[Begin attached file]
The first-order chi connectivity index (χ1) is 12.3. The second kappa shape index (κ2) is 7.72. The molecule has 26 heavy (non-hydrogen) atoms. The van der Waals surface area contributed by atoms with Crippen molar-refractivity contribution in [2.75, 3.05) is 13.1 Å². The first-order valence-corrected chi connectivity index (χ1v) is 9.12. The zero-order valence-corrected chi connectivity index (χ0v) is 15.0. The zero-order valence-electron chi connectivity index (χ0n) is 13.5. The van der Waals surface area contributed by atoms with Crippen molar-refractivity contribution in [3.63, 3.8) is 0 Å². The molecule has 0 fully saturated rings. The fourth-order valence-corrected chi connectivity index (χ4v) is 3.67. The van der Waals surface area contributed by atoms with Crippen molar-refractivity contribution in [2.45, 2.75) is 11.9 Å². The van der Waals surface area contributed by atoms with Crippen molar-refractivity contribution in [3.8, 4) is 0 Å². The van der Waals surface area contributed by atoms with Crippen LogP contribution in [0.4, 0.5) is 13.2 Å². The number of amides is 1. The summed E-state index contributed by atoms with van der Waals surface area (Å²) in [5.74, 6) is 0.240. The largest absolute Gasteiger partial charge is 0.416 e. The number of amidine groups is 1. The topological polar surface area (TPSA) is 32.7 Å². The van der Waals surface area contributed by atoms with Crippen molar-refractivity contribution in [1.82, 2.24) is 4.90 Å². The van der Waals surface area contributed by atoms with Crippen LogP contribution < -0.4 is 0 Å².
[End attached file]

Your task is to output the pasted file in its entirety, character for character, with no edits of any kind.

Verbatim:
The first-order chi connectivity index (χ1) is 12.3. The second kappa shape index (κ2) is 7.72. The molecule has 26 heavy (non-hydrogen) atoms. The van der Waals surface area contributed by atoms with Crippen molar-refractivity contribution in [2.75, 3.05) is 13.1 Å². The first-order valence-corrected chi connectivity index (χ1v) is 9.12. The zero-order valence-corrected chi connectivity index (χ0v) is 15.0. The zero-order valence-electron chi connectivity index (χ0n) is 13.5. The van der Waals surface area contributed by atoms with Crippen molar-refractivity contribution in [3.63, 3.8) is 0 Å². The molecule has 0 fully saturated rings. The fourth-order valence-corrected chi connectivity index (χ4v) is 3.67. The van der Waals surface area contributed by atoms with Crippen molar-refractivity contribution in [2.45, 2.75) is 11.9 Å². The van der Waals surface area contributed by atoms with Crippen molar-refractivity contribution in [3.8, 4) is 0 Å². The van der Waals surface area contributed by atoms with Crippen LogP contribution in [0.4, 0.5) is 13.2 Å². The number of amides is 1. The summed E-state index contributed by atoms with van der Waals surface area (Å²) in [5.74, 6) is 0.240. The largest absolute Gasteiger partial charge is 0.416 e. The number of amidine groups is 1. The topological polar surface area (TPSA) is 32.7 Å². The van der Waals surface area contributed by atoms with Crippen molar-refractivity contribution in [1.82, 2.24) is 4.90 Å². The van der Waals surface area contributed by atoms with Crippen LogP contribution < -0.4 is 0 Å².